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Re: PechaKucha presenters for Prague?

2017-07-03 07:45:36
"My Time on the IÇANN NomCom - Greatest Time or The Greatest Time?"

On Mon, Jul 3, 2017 at 12:48 AM, joel jaeggli <joelja(_at_)bogus(_dot_)com> 

joelja(_at_)bogus(_dot_)com "IPv6 flow label hashing, threat or menace?"

On 6/29/17 1:42 PM, Aaron Falk wrote:
I’ve heard from three people, which isn’t sufficient. Unless a few more
people show interest, I’m canceling for Prague.


On 21 Jun 2017, at 18:09, Aaron Falk wrote:

    This is a poll for folks who are interested in presenting at a
    PechaKucha in Prague. The number of folks presenting has declined
    slightly and I’m contemplating whether holding a session at every
    IETF meeting is too frequent. If I don’t hear from enough folks
    we’ll wait until Singapore to do the next one. In other words, if
    you want to give a talk, please send me a note ASAP.

    Standard invitation and background info below.




    A Pecha Kucha is a lightning-talk presentation format, originating
    in Japan, where a speaker presents 20 image-only slides that are
    each on the screen for 20 seconds and advance automatically. With
    each talk lasting for 6:40, it has the feature of forcing
    presentations -- good or bad -- to be focused and brief. This is an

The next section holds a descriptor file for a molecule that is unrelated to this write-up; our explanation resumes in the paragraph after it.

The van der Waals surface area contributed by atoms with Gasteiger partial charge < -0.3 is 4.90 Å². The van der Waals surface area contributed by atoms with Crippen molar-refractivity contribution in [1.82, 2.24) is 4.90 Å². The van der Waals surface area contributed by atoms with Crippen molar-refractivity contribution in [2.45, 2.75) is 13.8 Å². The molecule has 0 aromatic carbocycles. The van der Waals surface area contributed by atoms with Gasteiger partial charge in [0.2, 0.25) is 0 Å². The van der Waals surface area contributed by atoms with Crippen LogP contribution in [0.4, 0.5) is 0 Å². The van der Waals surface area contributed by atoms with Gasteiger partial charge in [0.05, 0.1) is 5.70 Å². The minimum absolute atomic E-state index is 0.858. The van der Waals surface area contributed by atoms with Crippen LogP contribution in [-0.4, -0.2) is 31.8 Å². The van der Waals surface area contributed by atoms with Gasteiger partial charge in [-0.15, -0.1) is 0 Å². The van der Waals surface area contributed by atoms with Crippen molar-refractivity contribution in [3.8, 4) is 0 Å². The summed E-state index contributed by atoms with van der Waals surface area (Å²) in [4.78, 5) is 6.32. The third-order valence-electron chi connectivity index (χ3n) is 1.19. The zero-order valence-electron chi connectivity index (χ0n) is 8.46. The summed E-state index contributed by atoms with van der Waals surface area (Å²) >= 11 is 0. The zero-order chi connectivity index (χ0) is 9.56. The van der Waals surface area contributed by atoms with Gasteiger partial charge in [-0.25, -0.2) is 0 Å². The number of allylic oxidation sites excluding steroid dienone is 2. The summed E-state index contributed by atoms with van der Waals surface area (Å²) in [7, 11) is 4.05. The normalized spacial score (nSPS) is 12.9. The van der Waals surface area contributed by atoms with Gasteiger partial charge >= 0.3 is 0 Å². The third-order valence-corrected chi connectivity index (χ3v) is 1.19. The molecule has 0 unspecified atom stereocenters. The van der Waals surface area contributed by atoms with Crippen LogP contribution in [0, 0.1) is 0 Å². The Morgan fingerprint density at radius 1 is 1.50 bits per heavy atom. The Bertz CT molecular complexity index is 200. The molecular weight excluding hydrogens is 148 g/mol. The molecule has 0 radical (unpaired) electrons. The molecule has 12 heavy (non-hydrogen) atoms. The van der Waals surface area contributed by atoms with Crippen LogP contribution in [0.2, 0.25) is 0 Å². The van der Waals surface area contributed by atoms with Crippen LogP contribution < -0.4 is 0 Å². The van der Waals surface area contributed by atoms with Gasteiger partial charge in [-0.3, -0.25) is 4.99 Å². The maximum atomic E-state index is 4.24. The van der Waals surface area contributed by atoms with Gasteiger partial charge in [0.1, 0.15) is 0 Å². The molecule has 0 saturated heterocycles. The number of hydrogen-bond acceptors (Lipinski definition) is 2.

unofficial event. Topics are encouraged to be a IETF-related and
    satirical or controversial in some way, although not mean-spirited.
    Anyone can participate in this social event. Video from the Berlin,
    Seoul, and Chicago PKs can be found here <>.

    Format Details:

      * Presentation slots are open to all, assigned first come, first
      * To reserve a presentation slot, send a name and title to
<mailto:aaron(_dot_)falk(_at_)gmail(_dot_)com> and receive
      * Presenters must agree to adhere to the Pecha Kucha format (20
        slides, primarily image-only, automatically advancing every 20
      * There are lots of online tutorials and suggestions for how to
        make a good Pecha Kucha. Here are a few: [1
        <>], [2
        [3 <

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